Mobile phones are changing the way we relate to each, and are even introducing a new type of language because of text messaging.

The Times today is reporting on a study by the London School of Economics and published in conjunction with the Carphone Warehouse that surveyed 16,500 people about their mobile phone habits.

More than 50% of mobile phone users aged 18 to 24 have sent or received invitation to a date via text message, while a similar percentage agreed that sending a flirty text to someone while in a relationship is cheating.

However, 14% of all those surveyed said they'd used their mobile to contact someone they didn't want friends, family, or partners to know about.

A depressing 20% of those surveyed under-25-years-old have dumped someone via text.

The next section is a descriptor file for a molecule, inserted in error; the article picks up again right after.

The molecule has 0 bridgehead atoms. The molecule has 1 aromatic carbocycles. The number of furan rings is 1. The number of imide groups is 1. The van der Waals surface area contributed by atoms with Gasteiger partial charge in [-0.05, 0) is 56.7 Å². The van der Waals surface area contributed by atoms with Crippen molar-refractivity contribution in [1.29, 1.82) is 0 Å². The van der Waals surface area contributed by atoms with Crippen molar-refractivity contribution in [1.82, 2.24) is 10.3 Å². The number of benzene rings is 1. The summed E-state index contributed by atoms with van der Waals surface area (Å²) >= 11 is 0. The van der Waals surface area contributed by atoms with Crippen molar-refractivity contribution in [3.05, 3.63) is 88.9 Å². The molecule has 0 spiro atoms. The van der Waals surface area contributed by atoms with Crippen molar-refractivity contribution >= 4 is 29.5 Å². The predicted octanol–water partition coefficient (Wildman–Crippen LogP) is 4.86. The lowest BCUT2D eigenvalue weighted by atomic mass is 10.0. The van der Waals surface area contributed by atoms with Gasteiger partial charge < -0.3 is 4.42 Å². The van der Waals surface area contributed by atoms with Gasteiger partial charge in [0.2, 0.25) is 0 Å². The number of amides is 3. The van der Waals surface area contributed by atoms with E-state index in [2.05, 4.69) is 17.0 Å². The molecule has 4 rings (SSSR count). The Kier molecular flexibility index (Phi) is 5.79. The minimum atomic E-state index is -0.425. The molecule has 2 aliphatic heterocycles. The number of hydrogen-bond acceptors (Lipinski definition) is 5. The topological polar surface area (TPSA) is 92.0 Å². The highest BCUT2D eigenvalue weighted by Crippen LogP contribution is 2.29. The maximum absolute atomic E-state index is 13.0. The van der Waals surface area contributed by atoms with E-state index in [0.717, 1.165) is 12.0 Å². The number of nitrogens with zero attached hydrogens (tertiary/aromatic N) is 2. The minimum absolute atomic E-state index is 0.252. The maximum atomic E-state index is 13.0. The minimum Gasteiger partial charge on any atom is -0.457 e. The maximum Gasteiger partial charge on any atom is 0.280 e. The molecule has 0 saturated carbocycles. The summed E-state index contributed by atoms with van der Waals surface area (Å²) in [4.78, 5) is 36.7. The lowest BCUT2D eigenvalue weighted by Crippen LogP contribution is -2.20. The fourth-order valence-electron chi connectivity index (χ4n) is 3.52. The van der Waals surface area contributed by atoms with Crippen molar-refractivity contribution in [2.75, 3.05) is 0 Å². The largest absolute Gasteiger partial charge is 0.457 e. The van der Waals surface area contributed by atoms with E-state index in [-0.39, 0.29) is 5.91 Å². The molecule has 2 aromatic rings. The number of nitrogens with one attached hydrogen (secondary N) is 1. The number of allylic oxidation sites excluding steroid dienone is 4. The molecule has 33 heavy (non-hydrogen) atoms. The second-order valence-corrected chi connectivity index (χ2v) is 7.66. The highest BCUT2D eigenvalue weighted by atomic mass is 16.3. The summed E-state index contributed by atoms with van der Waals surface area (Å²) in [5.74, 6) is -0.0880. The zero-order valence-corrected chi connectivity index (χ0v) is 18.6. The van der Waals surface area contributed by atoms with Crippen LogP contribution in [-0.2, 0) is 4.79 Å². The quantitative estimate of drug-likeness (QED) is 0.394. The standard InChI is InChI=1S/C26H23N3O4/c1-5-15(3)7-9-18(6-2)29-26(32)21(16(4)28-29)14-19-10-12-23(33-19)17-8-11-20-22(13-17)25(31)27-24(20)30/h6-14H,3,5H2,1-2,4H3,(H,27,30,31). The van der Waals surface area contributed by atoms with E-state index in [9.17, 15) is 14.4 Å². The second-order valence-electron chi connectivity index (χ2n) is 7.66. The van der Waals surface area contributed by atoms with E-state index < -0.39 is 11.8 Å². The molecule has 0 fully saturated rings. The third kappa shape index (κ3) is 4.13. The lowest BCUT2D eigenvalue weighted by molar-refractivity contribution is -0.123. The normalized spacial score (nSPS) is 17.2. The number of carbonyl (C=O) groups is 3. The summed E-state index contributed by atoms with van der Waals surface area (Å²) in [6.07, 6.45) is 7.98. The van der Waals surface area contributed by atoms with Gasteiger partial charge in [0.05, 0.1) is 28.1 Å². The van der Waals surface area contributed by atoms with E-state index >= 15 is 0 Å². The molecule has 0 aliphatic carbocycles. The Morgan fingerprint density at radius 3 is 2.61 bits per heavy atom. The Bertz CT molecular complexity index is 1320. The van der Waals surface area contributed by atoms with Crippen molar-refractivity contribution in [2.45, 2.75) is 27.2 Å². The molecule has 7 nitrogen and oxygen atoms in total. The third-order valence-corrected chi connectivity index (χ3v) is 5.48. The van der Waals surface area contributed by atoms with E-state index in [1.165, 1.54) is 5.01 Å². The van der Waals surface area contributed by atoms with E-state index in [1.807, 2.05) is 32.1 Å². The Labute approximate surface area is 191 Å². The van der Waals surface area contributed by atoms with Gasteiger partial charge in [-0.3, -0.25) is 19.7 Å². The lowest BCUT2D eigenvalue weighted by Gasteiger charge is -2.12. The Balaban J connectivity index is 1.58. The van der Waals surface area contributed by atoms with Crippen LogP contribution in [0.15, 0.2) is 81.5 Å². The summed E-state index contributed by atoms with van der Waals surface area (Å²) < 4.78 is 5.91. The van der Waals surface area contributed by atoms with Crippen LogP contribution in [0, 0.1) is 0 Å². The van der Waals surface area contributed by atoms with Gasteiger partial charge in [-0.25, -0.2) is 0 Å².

The article quoted Kate Fox, director of the Social Issues Research Centre, saying, "People often saying things in text which they would never say in 'real life'".

"Essentially, there is almost a whole new language, a whole new dialect; and a new, unwritten set of rules is in the process of being formed."

"The rules of behaviour are still being established."

Women use mobiles as a crutch in certain social situations, relying on a fake "emergency" phone call to get them out of awkward dates; 54% of women under 25 have used their mobile in public to deter unwanted attention.

Statistics from the survey showed that peoples send 3.6 texts a day, but only make phone 2.8 phone calls a day.

Fifty-one per cent of 18- to 24-year-olds text at least six times per day.

The survey also gave names to six types of mobile users, including Generation Mobile, Phonatics, and Silver Cynics.


The Times